Newspaper review: Prince Harry photo debate rumbles on

Papers

The decision of the Sun to publish naked photos of Prince Harry, in defiance of a request from St James's Palace, sparks a lot of discussion.

The Times offers support, arguing that newspapers must have the right to debate issues of public interest and to judge what is fit to print.

The Daily Mail "resolutely defends" the right of all newspapers to publish what they believe to be in their readers' interests and it says it is not for lawyers, judges or anyone else to decide what the public should see.

But the editor of the Independent Chris Blackhurst says there was no justification for showing the pictures.

He says there is a strong case of a breach of privacy as defined by the Press Complaints Commission code.

GCSE row

The Guardian says the story has led to papers having to balance freedom of expression versus privacy.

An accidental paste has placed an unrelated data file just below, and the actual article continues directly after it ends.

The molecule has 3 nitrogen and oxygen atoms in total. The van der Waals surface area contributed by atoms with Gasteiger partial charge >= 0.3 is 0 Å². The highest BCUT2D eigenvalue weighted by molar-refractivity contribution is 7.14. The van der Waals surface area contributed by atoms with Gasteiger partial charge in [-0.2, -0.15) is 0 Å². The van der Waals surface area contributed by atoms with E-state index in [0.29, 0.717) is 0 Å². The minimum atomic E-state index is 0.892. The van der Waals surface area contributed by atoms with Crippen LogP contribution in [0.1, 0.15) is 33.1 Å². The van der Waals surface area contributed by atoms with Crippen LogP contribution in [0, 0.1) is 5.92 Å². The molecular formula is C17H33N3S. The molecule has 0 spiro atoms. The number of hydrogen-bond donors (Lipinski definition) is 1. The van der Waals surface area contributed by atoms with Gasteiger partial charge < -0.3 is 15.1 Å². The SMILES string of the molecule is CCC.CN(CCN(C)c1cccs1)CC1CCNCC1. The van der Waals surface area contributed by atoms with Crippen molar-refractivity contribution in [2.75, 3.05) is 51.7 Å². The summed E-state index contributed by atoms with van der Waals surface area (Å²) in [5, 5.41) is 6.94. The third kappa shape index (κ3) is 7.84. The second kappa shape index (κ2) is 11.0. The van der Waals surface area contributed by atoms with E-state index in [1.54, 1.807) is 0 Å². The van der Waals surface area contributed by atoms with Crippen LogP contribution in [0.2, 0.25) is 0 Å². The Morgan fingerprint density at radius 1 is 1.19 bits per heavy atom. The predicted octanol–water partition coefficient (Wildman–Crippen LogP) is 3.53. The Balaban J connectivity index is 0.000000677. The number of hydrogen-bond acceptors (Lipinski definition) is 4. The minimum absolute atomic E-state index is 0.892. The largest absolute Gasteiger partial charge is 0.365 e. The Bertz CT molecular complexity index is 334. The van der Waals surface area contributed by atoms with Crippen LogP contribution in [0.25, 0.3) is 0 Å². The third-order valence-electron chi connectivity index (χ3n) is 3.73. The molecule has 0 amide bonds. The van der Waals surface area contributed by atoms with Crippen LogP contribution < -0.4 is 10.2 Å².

It says a press regulator is needed which can reach fair and swift decisions in such cases, as well as an agreed concept if the public interest.

The Independent leads on what it says is the escalating row about this week's GCSE results.

The paper runs an open letter to the education secretary from an English teacher from Surrey.

Chris Edwards accuses Michael Gove of betraying pupils he says received a D for work which would have got them a C grade last year.

The Daily Mail says many heads are demanding papers are re-marked and teaching unions are calling for an inquiry.

Twitter denial

The editor of Cycling Plus, Rob Spedding, writes in the Daily Mirror that the cycling world is divided as to the guilt of Lance Armstrong, seven times winner of the Tour de France.

In its leader column the paper concludes that whatever the truth any drugs-free sport is a better sport.

The opera singer Katherine Jenkins makes it onto the front pages of several papers after taking to Twitter to deny an affair with David Beckham.

The Mirror said she had been hounded by internet trolls.

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